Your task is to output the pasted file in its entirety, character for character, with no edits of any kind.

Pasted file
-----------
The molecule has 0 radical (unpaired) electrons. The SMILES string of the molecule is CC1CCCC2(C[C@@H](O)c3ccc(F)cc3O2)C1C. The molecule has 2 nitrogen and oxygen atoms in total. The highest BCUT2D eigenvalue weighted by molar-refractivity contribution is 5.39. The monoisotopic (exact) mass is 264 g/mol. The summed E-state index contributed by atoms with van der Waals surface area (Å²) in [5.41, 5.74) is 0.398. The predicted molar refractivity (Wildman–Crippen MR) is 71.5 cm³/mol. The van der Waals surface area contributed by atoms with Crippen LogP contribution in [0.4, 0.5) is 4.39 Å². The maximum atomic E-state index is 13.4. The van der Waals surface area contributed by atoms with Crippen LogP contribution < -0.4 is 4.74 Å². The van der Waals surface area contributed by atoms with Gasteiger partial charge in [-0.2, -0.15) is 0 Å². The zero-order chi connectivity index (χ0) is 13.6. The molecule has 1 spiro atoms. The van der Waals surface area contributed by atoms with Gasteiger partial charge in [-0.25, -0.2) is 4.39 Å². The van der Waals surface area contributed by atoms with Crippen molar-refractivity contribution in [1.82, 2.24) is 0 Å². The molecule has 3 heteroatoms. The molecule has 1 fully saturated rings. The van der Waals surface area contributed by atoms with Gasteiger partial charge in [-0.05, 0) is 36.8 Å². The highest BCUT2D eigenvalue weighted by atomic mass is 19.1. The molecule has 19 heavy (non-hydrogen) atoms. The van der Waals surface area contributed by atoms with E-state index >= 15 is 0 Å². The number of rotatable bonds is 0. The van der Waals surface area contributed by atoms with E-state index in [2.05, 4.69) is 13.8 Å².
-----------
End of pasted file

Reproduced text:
The molecule has 0 radical (unpaired) electrons. The SMILES string of the molecule is CC1CCCC2(C[C@@H](O)c3ccc(F)cc3O2)C1C. The molecule has 2 nitrogen and oxygen atoms in total. The highest BCUT2D eigenvalue weighted by molar-refractivity contribution is 5.39. The monoisotopic (exact) mass is 264 g/mol. The summed E-state index contributed by atoms with van der Waals surface area (Å²) in [5.41, 5.74) is 0.398. The predicted molar refractivity (Wildman–Crippen MR) is 71.5 cm³/mol. The van der Waals surface area contributed by atoms with Crippen LogP contribution in [0.4, 0.5) is 4.39 Å². The maximum atomic E-state index is 13.4. The van der Waals surface area contributed by atoms with Crippen LogP contribution < -0.4 is 4.74 Å². The van der Waals surface area contributed by atoms with Gasteiger partial charge in [-0.2, -0.15) is 0 Å². The zero-order chi connectivity index (χ0) is 13.6. The molecule has 1 spiro atoms. The van der Waals surface area contributed by atoms with Gasteiger partial charge in [-0.25, -0.2) is 4.39 Å². The van der Waals surface area contributed by atoms with Crippen molar-refractivity contribution in [1.82, 2.24) is 0 Å². The molecule has 3 heteroatoms. The molecule has 1 fully saturated rings. The van der Waals surface area contributed by atoms with Gasteiger partial charge in [-0.05, 0) is 36.8 Å². The highest BCUT2D eigenvalue weighted by atomic mass is 19.1. The molecule has 19 heavy (non-hydrogen) atoms. The van der Waals surface area contributed by atoms with E-state index >= 15 is 0 Å². The number of rotatable bonds is 0. The van der Waals surface area contributed by atoms with E-state index in [2.05, 4.69) is 13.8 Å².